Credit score is a number which lenders use to assess
the risk of extending credit to you.
In other words, credit score is an estimate of the risk that
a bank will take to lend you money. It is also a snapshot of your
credit file at a certain point in time.
The FICO score is developed by Fair Isaac Corporation
and based on credit files maintained by consumer credit reporting
agencies. It is widely used by banks, credit unions, insurance
agencies, financing companies and other lenders. However, it is
not the only factor determining your ability to obtain credit.
Other important factors include: income, employment history, previous
and current relationships with a lender, to name a few. Each lender
decides on its own what will be taken into account when it considers
lending money to you.
Credit score is a mathematical formula which takes into
account many different pieces of information and compares it with
hundreds of thousands of other credit reports from the past, to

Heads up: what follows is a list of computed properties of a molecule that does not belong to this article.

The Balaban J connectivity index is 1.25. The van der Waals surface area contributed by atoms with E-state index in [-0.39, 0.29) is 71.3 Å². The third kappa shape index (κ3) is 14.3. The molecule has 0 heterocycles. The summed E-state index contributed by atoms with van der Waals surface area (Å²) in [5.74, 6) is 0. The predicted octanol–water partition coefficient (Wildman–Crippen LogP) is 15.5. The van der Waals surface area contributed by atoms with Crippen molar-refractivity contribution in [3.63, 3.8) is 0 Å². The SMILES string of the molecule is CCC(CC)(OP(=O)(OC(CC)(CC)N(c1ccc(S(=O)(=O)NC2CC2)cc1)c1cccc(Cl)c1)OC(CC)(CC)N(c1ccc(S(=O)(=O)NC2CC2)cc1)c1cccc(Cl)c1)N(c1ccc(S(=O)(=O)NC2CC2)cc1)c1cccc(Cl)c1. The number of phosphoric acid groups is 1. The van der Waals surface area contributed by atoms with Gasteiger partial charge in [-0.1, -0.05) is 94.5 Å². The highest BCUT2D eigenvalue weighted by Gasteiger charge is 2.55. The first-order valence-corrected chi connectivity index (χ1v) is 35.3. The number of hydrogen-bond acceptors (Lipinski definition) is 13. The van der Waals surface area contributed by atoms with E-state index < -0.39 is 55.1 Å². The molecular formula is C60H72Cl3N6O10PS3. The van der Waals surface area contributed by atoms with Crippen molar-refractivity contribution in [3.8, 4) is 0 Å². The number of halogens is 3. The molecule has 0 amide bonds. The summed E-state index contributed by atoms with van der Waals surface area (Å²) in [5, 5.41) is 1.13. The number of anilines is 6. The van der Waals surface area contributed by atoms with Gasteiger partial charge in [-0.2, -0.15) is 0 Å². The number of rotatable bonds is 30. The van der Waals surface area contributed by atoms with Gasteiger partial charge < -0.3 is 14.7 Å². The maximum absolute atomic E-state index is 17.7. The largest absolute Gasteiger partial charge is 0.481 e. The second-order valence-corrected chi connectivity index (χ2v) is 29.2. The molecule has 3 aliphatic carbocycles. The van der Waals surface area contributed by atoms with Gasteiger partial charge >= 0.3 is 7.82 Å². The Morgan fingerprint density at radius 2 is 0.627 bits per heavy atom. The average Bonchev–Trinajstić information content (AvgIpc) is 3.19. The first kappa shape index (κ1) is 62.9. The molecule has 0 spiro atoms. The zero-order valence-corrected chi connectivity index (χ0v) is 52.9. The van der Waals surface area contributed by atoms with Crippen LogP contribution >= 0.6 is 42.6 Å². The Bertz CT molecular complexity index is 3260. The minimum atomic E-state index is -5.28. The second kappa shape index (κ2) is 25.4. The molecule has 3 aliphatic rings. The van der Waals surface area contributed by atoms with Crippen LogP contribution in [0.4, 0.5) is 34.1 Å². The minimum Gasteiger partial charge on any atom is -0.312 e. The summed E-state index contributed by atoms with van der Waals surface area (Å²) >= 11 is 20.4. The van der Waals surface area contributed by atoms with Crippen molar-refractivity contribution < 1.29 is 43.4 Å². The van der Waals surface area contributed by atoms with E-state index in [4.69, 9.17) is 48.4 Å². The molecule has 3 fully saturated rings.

create patterns, which identify statistical possibility of future
Every person with a credit file has three credit scores based
on information from three credit bureaus.
They are not exactly the same, but for most people they will
be only slightly different.
If your credit report does not contain enough information, your
score cannot be calculated as there aren't enough “items”
to be compared with generated patterns. In that case, a different
formula is used to provide your credit rating to a lender.
It is important to remember that while most lenders use
FICO score, they decide what score is acceptable for a particular
loan or credit product along with other information.
© iStockphoto.com - svanhorn
For example, a certain credit score might be too low
for one bank to approve and open a new credit
card account, but high enough for another bank to do so.
More about this topic: FICO
credit score from MyFICO.com
See also: credit
reporting agencies, online
credit report, calculating
improving credit score correcting information
on credit report
Related topics: identity